Study Explores Common, Targetable Hallmark of CMT2 Subtypes
Abnormalities in cellular transport and in mitochondria (the cell’s powerhouses) are a common feature of motor neurons derived from people with four different subtypes of Charcot-Marie-Tooth disease type 2 (CMT2), a study shows.
Notably, treatment with a suppressor of DLK — a molecule involved in mitochondrial damage and transport inside nerve cells — partially rescued mitochondrial deficits in the two most-affected subtypes.
These findings shed light on the common underlying mechanisms of CMT2 subtypes and highlight the importance of such discoveries in the identification of potential targets and development of new therapeutic strategies for CMT2, the researchers noted.
The study, “Induced pluripotent stem cell-derived motor neurons of CMT type 2 patients reveal progressive mitochondrial dysfunction,” was published in the journal Brain.
CMT2, also known as “axonal CMT,” is characterized by the degeneration of axons — nerve fibers that carry signals to the next nerve or muscle cell — of the peripheral nervous system, which controls movement (via motor neurons) and sensation (through sensory neurons) in the limbs.
This axonal damage leads to gradual muscle weakness and atrophy (shrinkage), as well as reduced sensation — feeling heat, cold, and touch — mostly in the feet, lower legs, hands, and forearms.
CMT2 has been associated with mutations in more than 50 genes, which, together with the high clinical variability across its subtypes, has hindered the development of effective therapies for axonal CMT.
“One of the main reasons for the lag in the development of therapies for CMT2 is that the shared and gene-specific pathways remain largely unresolved,” the researchers wrote.
To address this, a team of researchers in Belgium evaluated whether motor and sensory neurons derived from five patients with the most common forms of CMT2 shared any hallmarks of axonal degeneration.
These included: one patient carrying the R94Q mutation in the MFN2 gene (CMT2A); one with the P8R mutation in the NEFL gene (CMT2E); one carrying the K141N mutation in the HSPB8 gene (CMT2L); and two patients positive for either the G84R or the P182L mutation in the HSPB1 gene (CMT2F).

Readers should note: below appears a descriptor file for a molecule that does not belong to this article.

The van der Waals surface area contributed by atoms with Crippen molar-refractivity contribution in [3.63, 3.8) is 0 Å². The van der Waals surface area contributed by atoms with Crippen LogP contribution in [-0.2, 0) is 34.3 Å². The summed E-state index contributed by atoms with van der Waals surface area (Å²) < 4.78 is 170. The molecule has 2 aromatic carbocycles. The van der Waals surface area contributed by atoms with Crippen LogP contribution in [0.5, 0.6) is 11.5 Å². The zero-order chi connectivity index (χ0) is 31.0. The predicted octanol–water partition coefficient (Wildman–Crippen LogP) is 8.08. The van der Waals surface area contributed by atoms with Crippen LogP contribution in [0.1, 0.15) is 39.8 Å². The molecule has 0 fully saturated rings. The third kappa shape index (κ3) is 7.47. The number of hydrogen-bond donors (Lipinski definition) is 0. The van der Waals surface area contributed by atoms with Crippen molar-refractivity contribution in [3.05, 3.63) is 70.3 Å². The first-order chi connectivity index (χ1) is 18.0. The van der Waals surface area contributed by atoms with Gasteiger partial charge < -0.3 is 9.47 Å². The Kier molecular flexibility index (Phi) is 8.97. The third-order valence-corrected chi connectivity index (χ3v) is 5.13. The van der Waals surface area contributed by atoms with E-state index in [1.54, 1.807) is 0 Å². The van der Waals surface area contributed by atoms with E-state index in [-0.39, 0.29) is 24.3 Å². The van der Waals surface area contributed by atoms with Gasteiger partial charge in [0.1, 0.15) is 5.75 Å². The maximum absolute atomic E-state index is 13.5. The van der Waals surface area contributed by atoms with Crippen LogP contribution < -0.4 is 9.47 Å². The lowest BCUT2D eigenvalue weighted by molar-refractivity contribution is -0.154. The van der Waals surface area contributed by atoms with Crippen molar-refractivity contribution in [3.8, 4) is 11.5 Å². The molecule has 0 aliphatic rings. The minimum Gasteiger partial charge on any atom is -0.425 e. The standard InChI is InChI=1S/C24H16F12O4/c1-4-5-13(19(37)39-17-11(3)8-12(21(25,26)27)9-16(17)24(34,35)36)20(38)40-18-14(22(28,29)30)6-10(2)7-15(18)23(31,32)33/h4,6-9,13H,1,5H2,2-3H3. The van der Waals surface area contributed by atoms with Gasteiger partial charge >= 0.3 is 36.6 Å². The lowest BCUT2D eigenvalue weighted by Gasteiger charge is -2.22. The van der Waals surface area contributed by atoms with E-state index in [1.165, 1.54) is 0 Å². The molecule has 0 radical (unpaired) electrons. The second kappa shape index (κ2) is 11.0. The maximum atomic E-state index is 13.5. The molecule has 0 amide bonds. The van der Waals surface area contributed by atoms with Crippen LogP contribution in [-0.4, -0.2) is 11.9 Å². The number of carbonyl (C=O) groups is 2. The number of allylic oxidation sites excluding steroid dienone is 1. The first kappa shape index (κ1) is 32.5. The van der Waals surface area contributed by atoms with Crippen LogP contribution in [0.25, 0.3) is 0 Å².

Notably, these two HSPB1 mutations are associated with distinct disease severity and were included in this study to account for potential variability within the same subtype.
These nerve cells were generated from patient-derived induced pluripotent stem cells (iPSCs) and grown in the lab. iPSCs are generated from fully matured cells that are reprogrammed back to a stem cell-like state, where they can give rise to almost every type of human cell.
As such, when derived directly from patients, these cells can be used as cellular models that mimic the disease’s genetic and clinical diversity. Nerve cells also were derived from iPSCs of two healthy individuals to be used as controls.
Results showed that motor neurons derived from all CMT2 patients exhibited changes in neuronal activity and a trend toward a reduction in neurite network density, reaching statistical significance in the CMT2A and CMT2E subtypes, relative to healthy cells.
Neurites are neuron projections used to communicate with other neurons, and can develop into axons and dendrites.
Motor neurons of all included CMT2 subtypes also showed significantly slower transport of mitochondria and lysosomes across their axons that worsened over time, as well as mitochondria with abnormal shapes, compared with controls.
Lysosomes are cellular organelles involved in the breakdown and recycling of cellular waste.
Further analyses revealed a common mitochondrial dysfunction in all CMT2-derived motor neurons, supported by significant changes in mitochondrial genes’ activity, and impaired mitochondrial function and energy production.
Changes in gene activity also were observed in nerve tissue collected from a mouse model of CMT2L.
Similar abnormalities were found in sensory neurons derived from CMT2 patients with sensory symptoms, while those from CMT2 subtypes with predominant motor involvement (CMT2L and CMT2F) were comparable to healthy sensory neurons.
This supported the “notion that some gene mutations predominantly affect motor neurons,” and demonstrated “that patient-specific motor and sensory neurons recapitulate the disease signatures of CMT2,” the researchers wrote.
Notably, the use of gene editing to correct the MFN2 mutation in iPSCs derived from the patient with CMT2A rescued all the observed abnormalities in both motor and sensory neurons, validating these deficits as “true hallmarks of CMT2A,” the team added.
The researchers then assessed the effects of treating CMT2-derived motor neurons with a suppressor of DLK, an enzyme involved in axonal stress response that is chronically activated in several neurodegenerative diseases.
Previous studies showed that “mitochondrial dysfunction and DLK activation reinforce one another in inducing axonal damage,” and that DLK also is “intimately involved in axonal organelle transport,” the team wrote.
They focused on motor neurons from the patients with CMT2A and CMT2E, since they showed the most severe mitochondrial abnormalities, and found that DLK suppression partially rescued these deficits in both subtypes.
“Altogether, our data reveal shared cellular [features] across different CMT2 subtypes and suggests that targeting such common [disease mechanisms] could allow the development of a uniform treatment for CMT2,” the researchers wrote.